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By Bernie Dixon

We are a couple weeks into the crisis. I really miss running into people in the office talking about their parenting, kids’ achievements, recent travel or the kind of tea we are into while lolling in the break area. Chance meetings often spur ideas and relationships that wouldn’t happen in the normal course of business meetings. Often a chance conversation provides valuable insight into a team member’s motivation or their personal life that is influencing how they perform their roles. As leaders without the office environment to provide those impromptu visits, we need to seek other means of keeping related to our teams while still driving the business.

Develop a daily check in routine. Whether it is the entire team or at the individual level, all team members need to be touched at least once a day. The check in conversations need not be simply about work and tasks. Ask your team members how they are coping and encourage their openness. Allow unstructured time in the conversation to understand how your team members are coping and what’s on their mind.

Communicate gratitude. Encourage team members to show support by communicating gratitude for their work and their completed projects. “Wow, great job” is a welcomed sentiment after a problem is solved. It makes a huge difference in making the team members feel appreciated and more connected to the team efforts, particularly now when teams are feeling isolated at home. Over communicating is key. We can’t assume that our teams know when they’ve done a great job. Tell them.

Curb your expectations that your team members work every minute of every hour. The world has changed dramatically and continues to change unpredictably. The loss of normalcy and security can be traumatic. This is the time to give people breathing room to take care of their families, to go out for a walk and to manage their own mental health. You can still set expectations and meet necessary deadlines while trusting your team to manage their own time. With isolation from the rest of the company, email is even more essential yet, keep in mind that your team may need to hear each other. Voice calls may be making a comeback. Video is a must.

Maintain an open and optimistic style. Most entrepreneurs are naturally optimistic. It is optimism for the future state of the company that founding CEOs maintain as a motivational tool for often low paid or equity only paid team members. With confident optimism I have seen CEOs drive team members to perform at new levels and new personal bests encouraging flexibility and self-motivation.

Lead with empathy and compassion. Make every effort to be there for your team.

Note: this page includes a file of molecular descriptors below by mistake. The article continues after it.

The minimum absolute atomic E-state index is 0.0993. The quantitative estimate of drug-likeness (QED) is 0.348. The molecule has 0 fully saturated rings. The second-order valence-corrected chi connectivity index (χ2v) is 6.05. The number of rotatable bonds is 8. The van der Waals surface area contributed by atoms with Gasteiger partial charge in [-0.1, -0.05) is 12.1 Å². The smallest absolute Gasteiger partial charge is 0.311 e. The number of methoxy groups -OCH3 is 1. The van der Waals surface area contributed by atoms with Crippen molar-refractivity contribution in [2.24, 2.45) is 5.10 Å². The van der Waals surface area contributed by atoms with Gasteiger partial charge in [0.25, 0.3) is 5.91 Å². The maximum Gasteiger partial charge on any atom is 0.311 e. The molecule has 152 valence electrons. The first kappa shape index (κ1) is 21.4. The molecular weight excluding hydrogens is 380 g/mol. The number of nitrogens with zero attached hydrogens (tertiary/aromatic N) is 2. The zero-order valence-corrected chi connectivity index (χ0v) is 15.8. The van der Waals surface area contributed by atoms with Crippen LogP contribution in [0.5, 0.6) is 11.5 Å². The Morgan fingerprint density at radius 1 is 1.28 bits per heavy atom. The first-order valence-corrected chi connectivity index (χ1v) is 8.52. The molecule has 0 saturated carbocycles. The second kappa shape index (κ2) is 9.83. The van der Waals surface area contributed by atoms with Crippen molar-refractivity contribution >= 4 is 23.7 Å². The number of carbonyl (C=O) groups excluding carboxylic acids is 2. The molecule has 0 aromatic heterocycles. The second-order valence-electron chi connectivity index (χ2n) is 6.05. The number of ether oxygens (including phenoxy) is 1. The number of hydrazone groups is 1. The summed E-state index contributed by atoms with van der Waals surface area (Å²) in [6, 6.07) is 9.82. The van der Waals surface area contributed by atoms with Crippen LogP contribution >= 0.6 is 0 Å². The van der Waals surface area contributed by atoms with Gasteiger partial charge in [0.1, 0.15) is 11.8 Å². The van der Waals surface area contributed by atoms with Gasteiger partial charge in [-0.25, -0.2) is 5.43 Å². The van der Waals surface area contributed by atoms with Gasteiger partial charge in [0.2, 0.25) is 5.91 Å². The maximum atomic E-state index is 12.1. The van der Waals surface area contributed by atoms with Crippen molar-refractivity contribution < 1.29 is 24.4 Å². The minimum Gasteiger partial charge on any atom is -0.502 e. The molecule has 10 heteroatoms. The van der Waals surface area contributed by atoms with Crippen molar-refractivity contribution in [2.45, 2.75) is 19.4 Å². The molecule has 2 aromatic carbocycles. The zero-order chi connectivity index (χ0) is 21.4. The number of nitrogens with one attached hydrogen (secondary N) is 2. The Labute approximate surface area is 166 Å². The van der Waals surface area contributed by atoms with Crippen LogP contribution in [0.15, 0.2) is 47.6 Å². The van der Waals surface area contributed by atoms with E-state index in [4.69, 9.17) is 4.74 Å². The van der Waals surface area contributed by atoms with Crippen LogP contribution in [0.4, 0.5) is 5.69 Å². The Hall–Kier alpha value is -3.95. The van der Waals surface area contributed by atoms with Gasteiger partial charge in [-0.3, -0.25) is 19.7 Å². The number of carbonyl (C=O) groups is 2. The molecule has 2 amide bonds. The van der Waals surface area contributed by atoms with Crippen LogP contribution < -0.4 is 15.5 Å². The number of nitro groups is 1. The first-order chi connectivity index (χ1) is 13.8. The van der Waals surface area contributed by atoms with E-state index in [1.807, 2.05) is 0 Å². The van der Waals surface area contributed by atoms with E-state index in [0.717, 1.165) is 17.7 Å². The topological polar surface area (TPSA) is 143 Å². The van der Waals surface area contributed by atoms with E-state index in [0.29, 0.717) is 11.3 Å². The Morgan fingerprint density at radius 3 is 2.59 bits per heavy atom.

If you prefer to schedule “open office hours” over the phone when you are feeling up to it, announce your availability. Find out if there is something you or your company can do to help your team in extraordinary circumstances.

Establish a proactive communications strategy. It is important for your team to be informed in a timely manner about any changes the crisis is driving. In all parts of your business it is of utmost importance that information be communicated by the top leadership and any decisions or changes in company operations or policies be communicated by facts, information and data. You may be tempted to wait until you understand everything or have all the information. Nonetheless, it is best to be transparent and make decisions on the information you have available at the time. It is time to keep your team in the loop and mitigate speculation or confusion rather than wait.

Exercise timely communications to your customers. They are your most important stakeholder after your team members. Your customers require transparency and timeliness of communications but perhaps in smaller doses. Focus only on the company changes that are important to customers: hours of operation, service offerings, discounts or free services or acts of support, availability of products and services, how they interact with your company. It may be important for you to reach out and ask clients what issues they are facing and where you can help. Your customers will remember you long after the crisis has passed.

Bernie P. Dixon is Founder and Chairman of Launchpad2X, a founder-to-CEO accelerator training program for women entrepreneurs. Find her on LinkedIn.

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